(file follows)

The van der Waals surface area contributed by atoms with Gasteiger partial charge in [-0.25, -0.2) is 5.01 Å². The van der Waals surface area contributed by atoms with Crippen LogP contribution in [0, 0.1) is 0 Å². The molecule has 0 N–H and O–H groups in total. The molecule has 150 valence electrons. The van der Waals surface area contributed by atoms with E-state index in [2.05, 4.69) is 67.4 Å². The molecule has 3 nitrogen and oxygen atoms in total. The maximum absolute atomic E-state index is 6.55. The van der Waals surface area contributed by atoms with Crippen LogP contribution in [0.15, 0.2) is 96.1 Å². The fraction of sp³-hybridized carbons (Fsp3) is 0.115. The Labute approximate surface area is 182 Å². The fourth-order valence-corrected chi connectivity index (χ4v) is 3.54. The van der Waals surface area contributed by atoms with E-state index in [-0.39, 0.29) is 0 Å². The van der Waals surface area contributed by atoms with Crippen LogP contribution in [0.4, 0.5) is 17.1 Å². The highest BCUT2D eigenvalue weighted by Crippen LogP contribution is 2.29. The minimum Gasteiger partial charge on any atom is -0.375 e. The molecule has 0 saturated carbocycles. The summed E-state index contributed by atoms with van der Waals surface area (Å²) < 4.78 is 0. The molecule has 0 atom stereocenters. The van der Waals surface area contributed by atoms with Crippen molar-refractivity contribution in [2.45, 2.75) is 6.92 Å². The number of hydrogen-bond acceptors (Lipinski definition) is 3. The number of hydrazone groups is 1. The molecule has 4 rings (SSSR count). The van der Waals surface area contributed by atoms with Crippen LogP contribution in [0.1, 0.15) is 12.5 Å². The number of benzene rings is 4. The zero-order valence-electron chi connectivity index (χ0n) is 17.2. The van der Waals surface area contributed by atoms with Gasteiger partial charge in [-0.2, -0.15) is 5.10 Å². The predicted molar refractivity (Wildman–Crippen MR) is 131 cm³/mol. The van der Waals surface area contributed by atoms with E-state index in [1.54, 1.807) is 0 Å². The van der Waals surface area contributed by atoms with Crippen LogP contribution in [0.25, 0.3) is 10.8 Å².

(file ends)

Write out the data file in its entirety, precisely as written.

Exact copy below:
The van der Waals surface area contributed by atoms with Gasteiger partial charge in [-0.25, -0.2) is 5.01 Å². The van der Waals surface area contributed by atoms with Crippen LogP contribution in [0, 0.1) is 0 Å². The molecule has 0 N–H and O–H groups in total. The molecule has 150 valence electrons. The van der Waals surface area contributed by atoms with E-state index in [2.05, 4.69) is 67.4 Å². The molecule has 3 nitrogen and oxygen atoms in total. The maximum absolute atomic E-state index is 6.55. The van der Waals surface area contributed by atoms with Crippen LogP contribution in [0.15, 0.2) is 96.1 Å². The fraction of sp³-hybridized carbons (Fsp3) is 0.115. The Labute approximate surface area is 182 Å². The fourth-order valence-corrected chi connectivity index (χ4v) is 3.54. The van der Waals surface area contributed by atoms with E-state index in [-0.39, 0.29) is 0 Å². The van der Waals surface area contributed by atoms with Crippen LogP contribution in [0.4, 0.5) is 17.1 Å². The highest BCUT2D eigenvalue weighted by Crippen LogP contribution is 2.29. The minimum Gasteiger partial charge on any atom is -0.375 e. The molecule has 0 saturated carbocycles. The summed E-state index contributed by atoms with van der Waals surface area (Å²) < 4.78 is 0. The molecule has 0 atom stereocenters. The van der Waals surface area contributed by atoms with Crippen molar-refractivity contribution in [2.45, 2.75) is 6.92 Å². The number of hydrogen-bond acceptors (Lipinski definition) is 3. The number of hydrazone groups is 1. The molecule has 4 rings (SSSR count). The van der Waals surface area contributed by atoms with Crippen LogP contribution in [0.1, 0.15) is 12.5 Å². The number of benzene rings is 4. The zero-order valence-electron chi connectivity index (χ0n) is 17.2. The van der Waals surface area contributed by atoms with Gasteiger partial charge in [-0.2, -0.15) is 5.10 Å². The predicted molar refractivity (Wildman–Crippen MR) is 131 cm³/mol. The van der Waals surface area contributed by atoms with E-state index in [1.54, 1.807) is 0 Å². The van der Waals surface area contributed by atoms with Crippen LogP contribution in [0.25, 0.3) is 10.8 Å².